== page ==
Countering currency intervention by foreign governments should be a top priority of U.S. international economic policy. By shifting the prices of imports and exports artificially, currency intervention undermines public faith that trade is fair. Together with other policy changes that raise demand abroad and help export-driven economies grow on their own, a policy of countering currency intervention could help create a global economy with fewer large trade surpluses and deficits.
Currency intervention by foreign governments usually comes when the U.S. economy is weak, since this is when countries that rely on selling to the United States worry about flagging exports. However, such intervention makes it hard for the United States to grow through exports during economic downturns. It also indirectly puts pressure on the U.S. government to support demand and employment by expanding the federal budget deficit, and to embrace regulatory policies that deliver short-term support for growth by ignoring the accumulation of private risk. In the longer term, intervention weakens the U.S. economy by changing the composition of U.S. employment. An artificially strong dollar shifts jobs out of the export sector toward domestic sectors. The U.S. export sector is now modest in size relative to U.S. imports and to the accumulated stock of U.S. external debt. A more balanced economy would be more resilient to future shocks.
A stronger policy against currency intervention does not require introducing binding provisions on currency into trade agreements. It only requires a credible threat of sanction if a country with a large trade surplus consistently intervenes in the market—and a process for naming and shaming those countries that intervene excessively. The U.S. Department of the Treasury’s semiannual foreign currency report should be transformed to become an integral part of the process for countering currency intervention. The needed reforms could be implemented without any new legislation and at minimal budget cost.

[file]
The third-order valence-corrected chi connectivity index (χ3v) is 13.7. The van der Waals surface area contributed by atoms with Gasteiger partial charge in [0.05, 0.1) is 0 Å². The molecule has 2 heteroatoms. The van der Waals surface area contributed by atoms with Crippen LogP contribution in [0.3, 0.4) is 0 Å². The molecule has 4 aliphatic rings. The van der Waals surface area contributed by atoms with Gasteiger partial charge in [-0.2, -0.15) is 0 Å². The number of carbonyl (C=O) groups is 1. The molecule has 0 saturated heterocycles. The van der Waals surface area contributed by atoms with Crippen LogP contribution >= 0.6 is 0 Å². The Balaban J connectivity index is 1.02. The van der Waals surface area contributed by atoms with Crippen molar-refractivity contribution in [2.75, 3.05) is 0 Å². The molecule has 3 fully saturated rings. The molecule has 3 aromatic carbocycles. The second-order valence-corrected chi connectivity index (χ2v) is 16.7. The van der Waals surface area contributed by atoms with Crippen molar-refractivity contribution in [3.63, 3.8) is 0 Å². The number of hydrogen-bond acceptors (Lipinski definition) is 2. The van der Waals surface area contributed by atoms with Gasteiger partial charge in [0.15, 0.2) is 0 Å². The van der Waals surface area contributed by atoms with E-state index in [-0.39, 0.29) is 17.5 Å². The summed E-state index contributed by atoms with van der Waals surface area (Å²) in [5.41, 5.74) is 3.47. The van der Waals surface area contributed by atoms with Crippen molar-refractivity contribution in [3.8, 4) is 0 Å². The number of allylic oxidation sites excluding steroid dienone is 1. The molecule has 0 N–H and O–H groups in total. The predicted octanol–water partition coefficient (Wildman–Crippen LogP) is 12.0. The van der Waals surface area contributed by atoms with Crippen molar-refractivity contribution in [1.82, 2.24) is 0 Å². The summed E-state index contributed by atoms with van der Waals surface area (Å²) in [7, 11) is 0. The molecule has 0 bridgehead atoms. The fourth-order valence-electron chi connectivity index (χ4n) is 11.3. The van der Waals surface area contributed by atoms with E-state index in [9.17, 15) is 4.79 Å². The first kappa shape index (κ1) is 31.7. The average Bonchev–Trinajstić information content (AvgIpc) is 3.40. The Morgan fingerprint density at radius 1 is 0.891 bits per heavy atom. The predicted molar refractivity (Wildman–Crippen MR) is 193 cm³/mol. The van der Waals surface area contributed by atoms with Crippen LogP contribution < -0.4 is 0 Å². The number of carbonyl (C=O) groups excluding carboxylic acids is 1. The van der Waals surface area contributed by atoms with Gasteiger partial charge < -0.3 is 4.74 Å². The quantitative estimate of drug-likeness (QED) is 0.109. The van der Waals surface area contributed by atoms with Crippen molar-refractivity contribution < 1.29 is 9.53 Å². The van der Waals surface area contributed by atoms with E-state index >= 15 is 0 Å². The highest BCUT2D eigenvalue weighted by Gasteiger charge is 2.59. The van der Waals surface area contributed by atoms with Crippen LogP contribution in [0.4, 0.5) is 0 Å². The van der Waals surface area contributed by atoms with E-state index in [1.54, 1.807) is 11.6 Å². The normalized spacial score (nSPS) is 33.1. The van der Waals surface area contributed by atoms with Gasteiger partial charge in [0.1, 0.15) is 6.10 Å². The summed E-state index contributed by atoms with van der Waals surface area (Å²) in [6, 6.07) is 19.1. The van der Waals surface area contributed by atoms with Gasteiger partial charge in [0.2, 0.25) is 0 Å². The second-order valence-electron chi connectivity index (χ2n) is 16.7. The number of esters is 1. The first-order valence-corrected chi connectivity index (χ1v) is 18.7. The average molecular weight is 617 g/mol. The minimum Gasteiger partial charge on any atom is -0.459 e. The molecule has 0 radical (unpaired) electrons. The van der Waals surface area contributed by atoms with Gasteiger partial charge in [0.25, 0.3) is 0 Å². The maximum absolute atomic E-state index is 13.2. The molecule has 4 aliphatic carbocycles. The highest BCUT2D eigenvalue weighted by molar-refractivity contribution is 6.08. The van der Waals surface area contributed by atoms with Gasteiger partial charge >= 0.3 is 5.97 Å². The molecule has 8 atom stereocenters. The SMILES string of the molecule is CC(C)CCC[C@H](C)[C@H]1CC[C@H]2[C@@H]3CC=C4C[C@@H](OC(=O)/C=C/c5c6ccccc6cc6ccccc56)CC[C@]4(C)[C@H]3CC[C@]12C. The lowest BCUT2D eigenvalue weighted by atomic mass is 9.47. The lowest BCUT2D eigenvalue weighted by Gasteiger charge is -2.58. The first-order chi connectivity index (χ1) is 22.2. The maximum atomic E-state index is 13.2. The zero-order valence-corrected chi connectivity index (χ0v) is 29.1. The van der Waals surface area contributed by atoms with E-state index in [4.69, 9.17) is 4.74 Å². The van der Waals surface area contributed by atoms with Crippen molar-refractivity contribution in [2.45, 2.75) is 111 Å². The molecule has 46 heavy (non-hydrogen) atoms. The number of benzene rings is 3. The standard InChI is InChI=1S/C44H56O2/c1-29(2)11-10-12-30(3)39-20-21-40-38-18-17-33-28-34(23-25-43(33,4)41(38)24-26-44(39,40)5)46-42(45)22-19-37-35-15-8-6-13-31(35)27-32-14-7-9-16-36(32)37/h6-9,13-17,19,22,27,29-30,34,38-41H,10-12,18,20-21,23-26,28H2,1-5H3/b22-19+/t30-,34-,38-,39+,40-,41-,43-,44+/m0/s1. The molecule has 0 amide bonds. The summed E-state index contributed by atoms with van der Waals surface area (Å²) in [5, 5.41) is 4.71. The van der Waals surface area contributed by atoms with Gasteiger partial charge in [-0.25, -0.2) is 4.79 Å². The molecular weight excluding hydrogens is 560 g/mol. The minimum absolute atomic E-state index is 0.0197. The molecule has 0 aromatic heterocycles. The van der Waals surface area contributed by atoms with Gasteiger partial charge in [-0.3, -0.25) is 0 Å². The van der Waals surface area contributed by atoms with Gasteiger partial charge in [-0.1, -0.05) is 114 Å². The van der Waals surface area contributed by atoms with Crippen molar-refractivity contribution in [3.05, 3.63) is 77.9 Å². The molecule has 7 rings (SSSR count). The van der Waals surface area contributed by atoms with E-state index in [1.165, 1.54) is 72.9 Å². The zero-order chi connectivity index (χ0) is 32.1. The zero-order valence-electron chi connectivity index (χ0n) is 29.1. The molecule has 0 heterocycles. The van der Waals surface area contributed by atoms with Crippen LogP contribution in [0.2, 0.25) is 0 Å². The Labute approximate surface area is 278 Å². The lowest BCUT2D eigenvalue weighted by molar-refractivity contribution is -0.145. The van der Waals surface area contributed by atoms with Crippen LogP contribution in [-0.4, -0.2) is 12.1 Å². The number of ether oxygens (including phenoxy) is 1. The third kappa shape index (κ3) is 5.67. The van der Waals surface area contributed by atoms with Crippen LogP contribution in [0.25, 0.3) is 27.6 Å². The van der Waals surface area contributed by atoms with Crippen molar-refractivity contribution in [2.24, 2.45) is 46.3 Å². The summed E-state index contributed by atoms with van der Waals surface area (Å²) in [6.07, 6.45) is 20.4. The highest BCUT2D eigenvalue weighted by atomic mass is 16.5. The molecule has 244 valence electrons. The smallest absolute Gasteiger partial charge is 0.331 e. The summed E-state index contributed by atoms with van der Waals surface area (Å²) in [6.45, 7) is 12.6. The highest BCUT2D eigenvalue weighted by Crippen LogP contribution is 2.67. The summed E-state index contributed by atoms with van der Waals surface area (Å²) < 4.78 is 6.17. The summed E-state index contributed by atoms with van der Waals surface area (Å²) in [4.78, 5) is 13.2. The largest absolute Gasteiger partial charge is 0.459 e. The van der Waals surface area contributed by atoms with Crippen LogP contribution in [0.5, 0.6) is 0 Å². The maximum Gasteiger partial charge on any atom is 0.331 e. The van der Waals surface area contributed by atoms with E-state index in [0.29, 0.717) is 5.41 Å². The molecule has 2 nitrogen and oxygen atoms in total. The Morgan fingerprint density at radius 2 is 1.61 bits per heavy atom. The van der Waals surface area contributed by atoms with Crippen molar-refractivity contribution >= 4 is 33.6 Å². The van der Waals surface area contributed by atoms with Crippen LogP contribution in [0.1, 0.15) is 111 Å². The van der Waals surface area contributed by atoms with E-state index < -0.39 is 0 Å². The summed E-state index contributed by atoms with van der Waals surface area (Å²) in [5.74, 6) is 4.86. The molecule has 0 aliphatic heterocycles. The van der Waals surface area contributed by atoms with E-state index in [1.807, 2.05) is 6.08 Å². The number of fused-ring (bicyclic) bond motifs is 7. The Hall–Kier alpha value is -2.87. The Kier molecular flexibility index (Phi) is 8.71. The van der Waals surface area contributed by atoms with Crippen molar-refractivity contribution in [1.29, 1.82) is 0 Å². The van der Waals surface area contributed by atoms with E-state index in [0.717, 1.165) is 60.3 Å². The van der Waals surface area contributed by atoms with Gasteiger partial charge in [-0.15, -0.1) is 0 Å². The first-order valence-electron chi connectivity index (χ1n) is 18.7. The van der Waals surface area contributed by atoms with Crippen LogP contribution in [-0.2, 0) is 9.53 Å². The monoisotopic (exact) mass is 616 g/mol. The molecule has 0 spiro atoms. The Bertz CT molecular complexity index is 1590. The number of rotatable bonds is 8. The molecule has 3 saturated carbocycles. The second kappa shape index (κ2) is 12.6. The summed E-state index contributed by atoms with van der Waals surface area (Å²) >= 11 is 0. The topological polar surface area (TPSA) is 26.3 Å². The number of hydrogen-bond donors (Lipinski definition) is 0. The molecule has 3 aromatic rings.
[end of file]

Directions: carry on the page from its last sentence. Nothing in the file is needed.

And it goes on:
How Currency Intervention Affects the Trade Balance
The governments of many large exporting countries have often given their exports an edge by holding down the value of their currency. They do this by selling their own currencies and purchasing dollar bonds or other foreign assets. The result is large holdings of foreign assets in central banks or sovereign wealth funds (SWFs). A government that rapidly accumulates foreign assets while its economy runs a current account surplus is generally regarded as engaging in currency manipulation.
Currency intervention is currently only a marginal source of the trade deficit. Higher interest rates in the United States than in the other advanced economies have pulled in private funds from Europe and Japan, and private capital is leaving China. This naturally makes for a strong dollar: because the capital flows into the United States largely come from private sources, the U.S. government cannot be said to be manipulating currency.
But at times in the past two decades, currency intervention by central banks and the rising foreign assets of SWFs investing oil surpluses abroad have increased [PDF] the U.S. trade deficit by at least a percentage point of gross domestic product (GDP).
Arguments Against Fighting Currency Manipulation
One argument against a tougher approach toward currency manipulation is that it is impossible to articulate the difference between monetary policy choices that influence the exchange rate and active manipulation. However, monetary policy can be conducted without buying or selling foreign assets. Defining manipulation as intervention in the foreign currency market by countries with large external surpluses and sufficient reserves creates a clear standard that differentiates between countries with weak economies and naturally weak currencies, and countries that are intervening to artificially keep their currencies weak. Intervention for prudential purposes in emerging economies that have external deficits would be explicitly allowed.